clock menu more-arrow no yes

Filed under:

A look ahead at the Wolves in December

New, comments

As we enter the final month of 2016, we take a look at the challenges remaining for the Minnesota Timberwolves within, and what we know now that we may not have known earlier.

NBA: New York Knicks at Minnesota Timberwolves Brace Hemmelgarn-USA TODAY Sports

Today is the first day of December, the final month of 2016. It has largely been a rough year by almost ever measure, but within the sphere of the Minnesota Timberwolves fan, it has been a year of alternating optimism and crushing defeats, lately many more of the latter. Last night’s majestic game by Karl-Anthony Towns amidst another loss may be the most frustrating one yet.

Fortunately, 2017 can’t possibly be any worse, right? (Don’t answer that.) Now that December has begun and the NBA season is through more than a month of games, it seems like a good time to look ahead to the schedule of the rest of the month and see what awaits the young Wolves in the immediate future.

Date Opponent Opp. Record
Fri 12/2 @ New York 9-9
Sat 12/3 @ Charlotte 10-8
Tue 12/6 vs San Antonio 15-4
Thu 12/8 @ Toronto 12-6
Fri 12/9 vs Detroit 10-10
Sun 12/11 vs Golden State 16-2
Tue 12/13 @ Chicago 10-7
Sat 12/17 vs Houston 11-7
Mon 12/19 vs Phoenix 6-13
Wed 12/21 @ Atlanta 10-9
Fri 12/23 vs Sacramento 7-11
Sun 12/25 @ Oklahoma City 12-8
Mon 12/26 vs Atlanta 10-9
Wed 12/28 @ Denver 7-11
Fri 12/30 vs Milwaukee 8-8

Let’s start with the bad news. The Wolves play fifteen games in the month of December. Only three of the fifteen games are against teams who currently have losing records (plus three more against teams currently sitting at .500). The games are pretty evenly split between home (8) and away (7). There are also three back-to-backs in December, all three of which have at least one leg on the road.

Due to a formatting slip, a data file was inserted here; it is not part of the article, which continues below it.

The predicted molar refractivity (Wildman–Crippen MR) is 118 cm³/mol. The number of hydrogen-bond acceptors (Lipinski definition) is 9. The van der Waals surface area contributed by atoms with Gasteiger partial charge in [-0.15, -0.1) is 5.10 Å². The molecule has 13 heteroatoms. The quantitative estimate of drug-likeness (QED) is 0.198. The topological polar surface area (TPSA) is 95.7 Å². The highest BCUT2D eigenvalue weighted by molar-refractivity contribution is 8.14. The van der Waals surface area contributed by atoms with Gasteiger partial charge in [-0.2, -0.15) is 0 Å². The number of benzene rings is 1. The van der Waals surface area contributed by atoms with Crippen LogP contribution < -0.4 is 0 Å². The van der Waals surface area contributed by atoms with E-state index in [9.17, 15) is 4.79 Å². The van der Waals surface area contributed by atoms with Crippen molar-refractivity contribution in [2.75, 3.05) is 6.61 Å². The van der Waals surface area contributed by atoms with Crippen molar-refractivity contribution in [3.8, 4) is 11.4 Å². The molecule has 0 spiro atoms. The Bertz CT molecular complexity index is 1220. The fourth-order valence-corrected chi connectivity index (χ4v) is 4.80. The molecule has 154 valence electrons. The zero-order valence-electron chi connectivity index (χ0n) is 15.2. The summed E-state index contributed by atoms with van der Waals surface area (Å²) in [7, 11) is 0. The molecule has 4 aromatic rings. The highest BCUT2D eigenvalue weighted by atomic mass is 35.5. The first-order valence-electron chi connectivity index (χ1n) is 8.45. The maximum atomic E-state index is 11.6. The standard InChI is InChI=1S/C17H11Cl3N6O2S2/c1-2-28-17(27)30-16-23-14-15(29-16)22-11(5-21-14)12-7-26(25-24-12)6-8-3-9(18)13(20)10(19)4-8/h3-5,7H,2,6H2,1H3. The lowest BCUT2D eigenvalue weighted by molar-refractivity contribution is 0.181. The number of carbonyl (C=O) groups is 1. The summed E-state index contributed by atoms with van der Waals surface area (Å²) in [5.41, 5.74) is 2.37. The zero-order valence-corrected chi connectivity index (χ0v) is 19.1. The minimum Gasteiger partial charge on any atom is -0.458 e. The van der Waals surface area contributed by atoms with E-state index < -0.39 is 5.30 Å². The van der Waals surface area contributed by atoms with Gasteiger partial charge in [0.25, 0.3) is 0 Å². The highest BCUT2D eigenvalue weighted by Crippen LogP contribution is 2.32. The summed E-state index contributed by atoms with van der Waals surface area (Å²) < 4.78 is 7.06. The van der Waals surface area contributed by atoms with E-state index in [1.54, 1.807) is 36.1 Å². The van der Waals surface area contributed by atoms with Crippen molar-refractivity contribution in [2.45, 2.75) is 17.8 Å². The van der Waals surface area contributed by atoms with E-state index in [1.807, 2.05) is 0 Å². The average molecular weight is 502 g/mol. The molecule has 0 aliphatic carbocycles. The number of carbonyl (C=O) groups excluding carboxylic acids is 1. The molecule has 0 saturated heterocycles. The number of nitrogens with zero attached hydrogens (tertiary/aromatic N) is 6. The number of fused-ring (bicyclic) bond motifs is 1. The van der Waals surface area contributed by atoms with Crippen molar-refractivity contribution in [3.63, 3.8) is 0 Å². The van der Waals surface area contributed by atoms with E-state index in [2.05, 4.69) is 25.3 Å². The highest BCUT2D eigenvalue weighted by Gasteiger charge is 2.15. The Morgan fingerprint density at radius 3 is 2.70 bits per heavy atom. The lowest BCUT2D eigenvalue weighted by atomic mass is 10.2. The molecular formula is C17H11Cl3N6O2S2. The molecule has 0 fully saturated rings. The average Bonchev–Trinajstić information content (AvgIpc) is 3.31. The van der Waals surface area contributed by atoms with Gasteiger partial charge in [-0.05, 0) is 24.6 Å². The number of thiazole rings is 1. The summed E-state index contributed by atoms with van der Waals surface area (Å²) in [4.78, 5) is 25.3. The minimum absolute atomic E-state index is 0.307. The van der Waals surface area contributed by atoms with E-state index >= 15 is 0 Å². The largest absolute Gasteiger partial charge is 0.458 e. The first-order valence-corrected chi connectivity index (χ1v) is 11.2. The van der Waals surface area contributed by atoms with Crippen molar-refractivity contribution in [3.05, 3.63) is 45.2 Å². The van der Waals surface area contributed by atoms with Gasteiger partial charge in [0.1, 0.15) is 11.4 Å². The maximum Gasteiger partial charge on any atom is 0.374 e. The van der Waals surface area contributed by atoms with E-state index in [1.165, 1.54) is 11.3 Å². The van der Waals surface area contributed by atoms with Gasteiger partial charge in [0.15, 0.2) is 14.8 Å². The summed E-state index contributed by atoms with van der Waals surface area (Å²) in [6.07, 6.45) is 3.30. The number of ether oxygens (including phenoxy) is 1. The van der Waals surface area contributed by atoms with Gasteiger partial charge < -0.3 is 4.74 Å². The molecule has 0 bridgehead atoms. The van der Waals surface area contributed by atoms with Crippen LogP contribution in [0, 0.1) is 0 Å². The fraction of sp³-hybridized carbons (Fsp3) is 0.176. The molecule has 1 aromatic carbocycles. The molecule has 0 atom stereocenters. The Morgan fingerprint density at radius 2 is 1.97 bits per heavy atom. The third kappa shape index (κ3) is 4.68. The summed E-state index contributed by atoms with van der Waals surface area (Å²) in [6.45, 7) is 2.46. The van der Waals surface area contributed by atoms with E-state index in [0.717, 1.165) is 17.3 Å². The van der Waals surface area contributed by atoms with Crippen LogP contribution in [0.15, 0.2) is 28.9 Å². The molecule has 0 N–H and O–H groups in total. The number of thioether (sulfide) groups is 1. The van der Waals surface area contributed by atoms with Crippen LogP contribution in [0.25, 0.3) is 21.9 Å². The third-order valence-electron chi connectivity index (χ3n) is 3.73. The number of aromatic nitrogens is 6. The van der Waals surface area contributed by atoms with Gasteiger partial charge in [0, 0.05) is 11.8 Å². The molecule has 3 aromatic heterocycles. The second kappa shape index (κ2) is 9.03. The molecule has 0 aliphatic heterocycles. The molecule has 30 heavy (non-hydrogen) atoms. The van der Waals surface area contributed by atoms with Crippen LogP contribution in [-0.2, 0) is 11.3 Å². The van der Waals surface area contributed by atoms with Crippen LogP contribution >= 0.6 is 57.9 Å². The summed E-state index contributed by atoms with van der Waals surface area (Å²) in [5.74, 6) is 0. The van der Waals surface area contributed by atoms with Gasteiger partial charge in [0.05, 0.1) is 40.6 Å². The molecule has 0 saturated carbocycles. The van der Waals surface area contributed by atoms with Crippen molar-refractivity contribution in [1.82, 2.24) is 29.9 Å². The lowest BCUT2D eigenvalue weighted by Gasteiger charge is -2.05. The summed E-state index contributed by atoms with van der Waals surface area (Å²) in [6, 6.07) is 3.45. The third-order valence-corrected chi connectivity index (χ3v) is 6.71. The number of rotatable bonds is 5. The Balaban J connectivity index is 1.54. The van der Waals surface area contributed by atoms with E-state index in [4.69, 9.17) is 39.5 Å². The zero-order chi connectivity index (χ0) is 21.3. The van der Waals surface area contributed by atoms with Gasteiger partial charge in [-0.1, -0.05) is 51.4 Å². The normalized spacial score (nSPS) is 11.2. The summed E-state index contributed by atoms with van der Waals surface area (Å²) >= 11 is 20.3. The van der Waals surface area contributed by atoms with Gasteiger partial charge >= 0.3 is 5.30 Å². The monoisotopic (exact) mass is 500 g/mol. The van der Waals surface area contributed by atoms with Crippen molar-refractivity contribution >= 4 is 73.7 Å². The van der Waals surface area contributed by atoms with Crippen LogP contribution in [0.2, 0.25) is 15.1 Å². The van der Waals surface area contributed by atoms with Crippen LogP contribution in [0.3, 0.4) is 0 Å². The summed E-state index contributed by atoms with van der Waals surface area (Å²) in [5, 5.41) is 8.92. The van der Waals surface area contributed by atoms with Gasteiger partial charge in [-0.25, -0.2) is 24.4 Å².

In unsurprising news, the Wolves are 1-6 so far this season against the teams they play this month, with their only victory coming against Phoenix last week. However, four of those six losses were by seven points or less (by three to Sacramento and Denver, by seven to Charlotte, and last night’s two point loss to New York). So, with better, more consistent play, those losses could turn into wins, especially if some of the fire the Wolves showed in the fourth quarter last night returns.

There is also an important stretch in the middle of December that could be incredibly important for the progress and learning of this young team. It’s the stretch between Dec. 13 and 17, where the Wolves have three full off days after they return from Chicago. That stretch is followed by a nice little two game homestand against the Rockets and Suns.

This could give coach Tom Thibodeau a chance for something NBA coaches rarely get during the season: a solid three days of good, consistent practice at home. With the Wolves still figuring out Thibodeau’s system, some quality practice could be just the ticket to resolve some of the defensive lapses that continue to plague the team both in clutch situations and throughout games.

This team has a run of wins in them somewhere, even if they can make just the most basic of defensive improvements. The stretch of eight games after that break are all winnable if the Wolves play at their peak, and the first one against Houston should be the hardest of them (remember, the Wolves played OKC close before one of those devastating third quarters).

With that said, the next seven games could very well be rough. After another shot at the Knicks, the worst team they face is the injury-laden Pistons, who have still managed to scrape their way up to .500. Not that the Wolves haven’t shown they can play up to their opponents (see last April’s game in Golden State), but the bare facts do not inspire much hope.

Looking at the big picture of December is a good reminder that an NBA season is long, and this team needs time and hard work to develop into the world-beaters many think they could be. The present might be rough, but there are positive signs for the future.